- States with long migration histories may have more extensive support networks to help immigrant youth take advantage of the policy and succeed in school.
In-State College Tuition Policies for Undocumented Immigrants: Implications for High School Enrollment Among Non-citizen Mexican Youth (Robert Bozick and Trey Miller, Population Research and Policy Review, Feb. 2014, Vol. 33, Issue 1, pp. 13-30). (May be purchased from Springer.com.)
- Mexico-born non–U.S. citizen youth living in states that offer access to in-state tuition rates for undocumented youth are 65 percent more likely to be enrolled in school than their peers living in states with no explicit policy.
- Conversely, Mexico-born noncitizen youth who live in states that restrict access to in-state tuition for undocumented students are less likely to be enrolled in high school than peers in states with no explicit policy.
- 78.6 percent of Mexico-born noncitizen youth ages 15-17 living in restrictive states are enrolled in high school compared with 90.9 percent of Mexico-born noncitizen youth living in states that grant access to in-state tuition rates.
- These findings support the conclusion that tuition-equity policies encourage youth to pursue educational opportunities in the long-term.
A STATE’S ECONOMIC COMPETITIVENESS DEPENDS ON MAINTAINING A HIGHLY EDUCATED POPULACE
Studies demonstrate that individuals with college degrees, who consequently earn higher wages, are less likely to experience long periods of unemployment and are less likely to rely on social services. Many businesses also choose to locate in areas with a highly educated workforce. According to the U.S. Department of Labor, jobs for which demand is growing fastest increasingly require at least a college education.
Occupational Employment Projections to 2022 (Monthly Labor Review, U.S. Bureau of Labor Statistics, December 2013).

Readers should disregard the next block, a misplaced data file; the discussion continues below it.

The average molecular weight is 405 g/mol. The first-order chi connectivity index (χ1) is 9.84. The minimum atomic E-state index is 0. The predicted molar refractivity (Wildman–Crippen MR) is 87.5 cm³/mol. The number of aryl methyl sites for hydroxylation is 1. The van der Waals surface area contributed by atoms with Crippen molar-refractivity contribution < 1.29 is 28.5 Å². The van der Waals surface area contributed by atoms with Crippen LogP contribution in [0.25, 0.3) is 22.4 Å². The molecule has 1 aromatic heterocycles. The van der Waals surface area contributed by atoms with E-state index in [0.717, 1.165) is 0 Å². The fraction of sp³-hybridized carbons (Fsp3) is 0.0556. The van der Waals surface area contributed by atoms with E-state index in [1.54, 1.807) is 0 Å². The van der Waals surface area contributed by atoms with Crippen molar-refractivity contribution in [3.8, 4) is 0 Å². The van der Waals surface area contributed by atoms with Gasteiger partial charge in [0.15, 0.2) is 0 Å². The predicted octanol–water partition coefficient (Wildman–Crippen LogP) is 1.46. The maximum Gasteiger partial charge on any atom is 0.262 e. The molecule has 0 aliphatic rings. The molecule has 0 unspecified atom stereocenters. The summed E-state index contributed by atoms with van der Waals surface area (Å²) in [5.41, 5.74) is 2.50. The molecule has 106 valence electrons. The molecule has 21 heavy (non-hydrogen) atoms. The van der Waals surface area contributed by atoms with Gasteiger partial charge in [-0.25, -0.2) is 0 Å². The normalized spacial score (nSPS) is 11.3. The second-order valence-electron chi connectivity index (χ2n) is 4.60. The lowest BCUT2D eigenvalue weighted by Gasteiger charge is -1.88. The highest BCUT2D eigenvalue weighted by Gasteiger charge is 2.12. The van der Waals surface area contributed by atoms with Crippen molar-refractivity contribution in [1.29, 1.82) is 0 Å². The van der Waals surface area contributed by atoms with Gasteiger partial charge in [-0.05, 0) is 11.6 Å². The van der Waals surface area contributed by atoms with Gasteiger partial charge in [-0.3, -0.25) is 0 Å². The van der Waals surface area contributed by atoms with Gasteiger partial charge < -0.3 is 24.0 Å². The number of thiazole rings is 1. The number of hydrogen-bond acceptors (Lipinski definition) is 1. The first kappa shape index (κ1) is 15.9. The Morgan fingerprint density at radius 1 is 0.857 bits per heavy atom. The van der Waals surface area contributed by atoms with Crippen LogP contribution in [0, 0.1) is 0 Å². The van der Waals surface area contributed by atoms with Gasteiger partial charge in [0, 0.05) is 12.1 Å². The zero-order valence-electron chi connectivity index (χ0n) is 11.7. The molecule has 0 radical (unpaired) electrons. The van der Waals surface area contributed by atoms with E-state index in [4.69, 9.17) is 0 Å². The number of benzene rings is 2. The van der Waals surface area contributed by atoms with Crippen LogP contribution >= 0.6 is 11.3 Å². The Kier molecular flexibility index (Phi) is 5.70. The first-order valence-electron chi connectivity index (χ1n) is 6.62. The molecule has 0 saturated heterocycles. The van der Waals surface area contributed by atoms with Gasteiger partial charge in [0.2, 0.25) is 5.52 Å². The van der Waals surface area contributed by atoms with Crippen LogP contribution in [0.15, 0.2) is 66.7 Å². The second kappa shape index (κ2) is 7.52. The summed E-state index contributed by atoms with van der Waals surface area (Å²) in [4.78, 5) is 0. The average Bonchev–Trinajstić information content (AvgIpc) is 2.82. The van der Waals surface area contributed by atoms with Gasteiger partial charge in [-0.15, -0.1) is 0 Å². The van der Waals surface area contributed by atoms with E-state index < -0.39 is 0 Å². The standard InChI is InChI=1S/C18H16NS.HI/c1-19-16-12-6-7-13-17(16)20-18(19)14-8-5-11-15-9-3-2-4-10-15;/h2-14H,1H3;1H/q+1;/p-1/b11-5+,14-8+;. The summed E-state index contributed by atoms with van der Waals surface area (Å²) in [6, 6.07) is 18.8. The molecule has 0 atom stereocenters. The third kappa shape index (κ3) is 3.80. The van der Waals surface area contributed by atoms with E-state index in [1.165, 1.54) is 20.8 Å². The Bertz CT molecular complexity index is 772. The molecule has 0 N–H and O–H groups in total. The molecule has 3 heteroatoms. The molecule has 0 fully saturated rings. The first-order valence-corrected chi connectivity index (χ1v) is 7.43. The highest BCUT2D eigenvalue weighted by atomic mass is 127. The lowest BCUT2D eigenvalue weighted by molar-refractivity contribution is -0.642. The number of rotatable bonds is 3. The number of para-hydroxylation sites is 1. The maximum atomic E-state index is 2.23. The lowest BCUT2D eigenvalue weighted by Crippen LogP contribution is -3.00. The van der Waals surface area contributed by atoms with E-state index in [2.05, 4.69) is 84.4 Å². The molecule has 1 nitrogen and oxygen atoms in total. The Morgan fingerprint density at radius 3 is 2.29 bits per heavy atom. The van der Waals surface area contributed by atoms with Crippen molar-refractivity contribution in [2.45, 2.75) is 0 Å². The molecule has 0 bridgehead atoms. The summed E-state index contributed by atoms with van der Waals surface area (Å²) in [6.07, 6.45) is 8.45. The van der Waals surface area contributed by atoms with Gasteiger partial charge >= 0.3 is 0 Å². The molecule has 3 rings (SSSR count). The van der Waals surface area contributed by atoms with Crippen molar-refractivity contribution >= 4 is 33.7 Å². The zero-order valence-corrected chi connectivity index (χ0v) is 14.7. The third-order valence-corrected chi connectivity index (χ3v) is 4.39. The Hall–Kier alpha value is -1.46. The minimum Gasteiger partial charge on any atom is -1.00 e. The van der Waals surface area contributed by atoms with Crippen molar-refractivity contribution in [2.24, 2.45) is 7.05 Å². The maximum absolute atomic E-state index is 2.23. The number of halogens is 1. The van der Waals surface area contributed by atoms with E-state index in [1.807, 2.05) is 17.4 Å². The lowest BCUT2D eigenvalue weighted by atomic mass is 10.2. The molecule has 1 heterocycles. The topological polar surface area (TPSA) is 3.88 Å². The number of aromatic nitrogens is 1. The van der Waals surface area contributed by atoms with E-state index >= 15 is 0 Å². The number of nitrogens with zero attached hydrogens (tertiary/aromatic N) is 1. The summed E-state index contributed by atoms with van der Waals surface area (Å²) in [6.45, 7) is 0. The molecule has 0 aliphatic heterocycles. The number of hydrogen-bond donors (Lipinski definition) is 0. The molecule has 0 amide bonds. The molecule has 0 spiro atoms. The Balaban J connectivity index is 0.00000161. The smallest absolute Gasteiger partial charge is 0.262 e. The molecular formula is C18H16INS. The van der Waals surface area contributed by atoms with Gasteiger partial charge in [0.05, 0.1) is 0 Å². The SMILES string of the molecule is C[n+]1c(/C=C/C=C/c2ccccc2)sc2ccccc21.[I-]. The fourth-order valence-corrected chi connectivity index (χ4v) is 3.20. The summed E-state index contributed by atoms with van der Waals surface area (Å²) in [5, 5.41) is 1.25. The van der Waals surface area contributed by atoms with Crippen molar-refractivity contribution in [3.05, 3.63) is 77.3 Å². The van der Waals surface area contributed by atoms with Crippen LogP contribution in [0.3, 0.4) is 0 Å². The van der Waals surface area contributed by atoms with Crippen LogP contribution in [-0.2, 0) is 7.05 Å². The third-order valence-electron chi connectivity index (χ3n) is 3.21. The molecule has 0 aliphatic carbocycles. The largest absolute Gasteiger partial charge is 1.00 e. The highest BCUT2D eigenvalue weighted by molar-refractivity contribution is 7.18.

- Projections through 2022 reveal that employment that requires at a minimum an associate’s degree will grow at a rate of 18 percent, whereas employment that requires a high school degree will grow at a rate of just 8 percent.
Closing the Gap: Meeting California’s Need for College Graduates (Hans Johnson and Ria Sengupta, with contributions from Patrick Murphy, Public Policy Institute of California, 2009).
- California lags behind many other states in the production of college graduates. This situation is exacerbated by the fact that the state’s economy increasingly demands more highly educated workers. Over the past 26 years, the share of college graduates in the state’s workforce has increased to 34 percent, but the report projects that 41 percent of the jobs in 2025 will require a college degree.
- Two demographic shifts contribute to this trend: The relatively well educated baby-boom cohort is beginning to leave the workforce, and groups with historically low rates of college completion are now entering the state’s workforce population. Absent dramatic increases in college attendance and graduation, only 37 percent of workers in California will have college degrees in 2025.
- The gap between the demands of California’s economy and the supply of college-educated workers is a serious impediment to the state’s economic future. Less-educated adults have lower incomes and labor force participation rates and they require more social services than more highly educated adults. The National Center for Higher Education Management Systems projects that California’s low educational attainment levels among fast-growing groups will lead to substantial declines in per capita income between 2000 and 2020, placing California last among the 50 states in terms of change in per capita income.